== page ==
Across 90 minutes with Oprah Winfrey, Lance Armstrong did more than admit he cheated to win his seven Tour de France titles. He revealed a measure of the man that he is and this much is certain: If you never met this jerk, well, count your blessings.
Defiant, distant, difficult.
Arrogant, unaware, flippant.
Oh, Lance had a plan to try to look open and honest, and that was what was so obvious: It was a plan. It sounded rehearsed. But when he went off script, well, that's when he went off the rails.
He apologized, and that's worth something, worth a lot to those of us who aren't outraged anymore over doping in sports. But in doing so, in tuning into the Oprah Winfrey Network, you could only marvel at that personality on display, the same one that while we celebrated his victories was, behind the scenes, leaving a path of personal destruction in its wake.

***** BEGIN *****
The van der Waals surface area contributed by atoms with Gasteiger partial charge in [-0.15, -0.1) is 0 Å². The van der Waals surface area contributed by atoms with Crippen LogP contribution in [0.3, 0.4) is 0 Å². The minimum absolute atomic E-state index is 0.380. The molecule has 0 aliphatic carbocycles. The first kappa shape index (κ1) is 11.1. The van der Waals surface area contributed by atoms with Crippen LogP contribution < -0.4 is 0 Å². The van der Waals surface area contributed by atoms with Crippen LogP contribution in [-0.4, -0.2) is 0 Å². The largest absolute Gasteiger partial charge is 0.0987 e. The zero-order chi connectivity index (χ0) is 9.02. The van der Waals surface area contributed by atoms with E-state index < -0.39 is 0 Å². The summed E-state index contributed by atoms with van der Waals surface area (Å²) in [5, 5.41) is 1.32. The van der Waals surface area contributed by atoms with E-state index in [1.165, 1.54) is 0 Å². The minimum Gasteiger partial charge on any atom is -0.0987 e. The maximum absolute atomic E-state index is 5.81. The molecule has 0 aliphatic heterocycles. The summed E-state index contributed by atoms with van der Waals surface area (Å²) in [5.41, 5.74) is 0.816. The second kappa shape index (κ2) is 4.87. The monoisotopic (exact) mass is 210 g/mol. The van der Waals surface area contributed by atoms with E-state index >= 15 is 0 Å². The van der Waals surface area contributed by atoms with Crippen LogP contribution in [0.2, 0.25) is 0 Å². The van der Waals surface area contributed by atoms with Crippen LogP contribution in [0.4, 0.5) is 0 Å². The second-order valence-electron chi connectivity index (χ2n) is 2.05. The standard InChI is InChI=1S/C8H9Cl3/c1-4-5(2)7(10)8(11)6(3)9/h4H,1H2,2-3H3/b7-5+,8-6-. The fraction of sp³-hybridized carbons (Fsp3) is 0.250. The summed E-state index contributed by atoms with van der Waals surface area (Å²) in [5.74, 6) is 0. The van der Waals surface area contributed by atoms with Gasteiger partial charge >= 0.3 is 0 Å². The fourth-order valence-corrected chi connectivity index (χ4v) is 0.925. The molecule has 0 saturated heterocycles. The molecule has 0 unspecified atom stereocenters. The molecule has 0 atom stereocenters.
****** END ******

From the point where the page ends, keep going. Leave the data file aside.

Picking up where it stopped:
This was a glimmer of the true Lance Armstrong coming out. No Nike commercial edits. No press conference sound bites. No glowing magazine profiles. This was the guy who left scores and scores of people cursing that their paths ever crossed.
It's not about the bike, indeed. This was about Lance's sociopathic spectacle.
At one point during the interview, he couldn't recall how many people he'd sued. Really. He not only didn't know the number, he couldn't even be sure when asked about specific individuals that his mighty, powerful legal team relentlessly tried to bury.
It's worth noting that many of the people he's sued through the years in an effort to protect his lies and glory were one-time close friends, roommates, teammates, business partners and associates.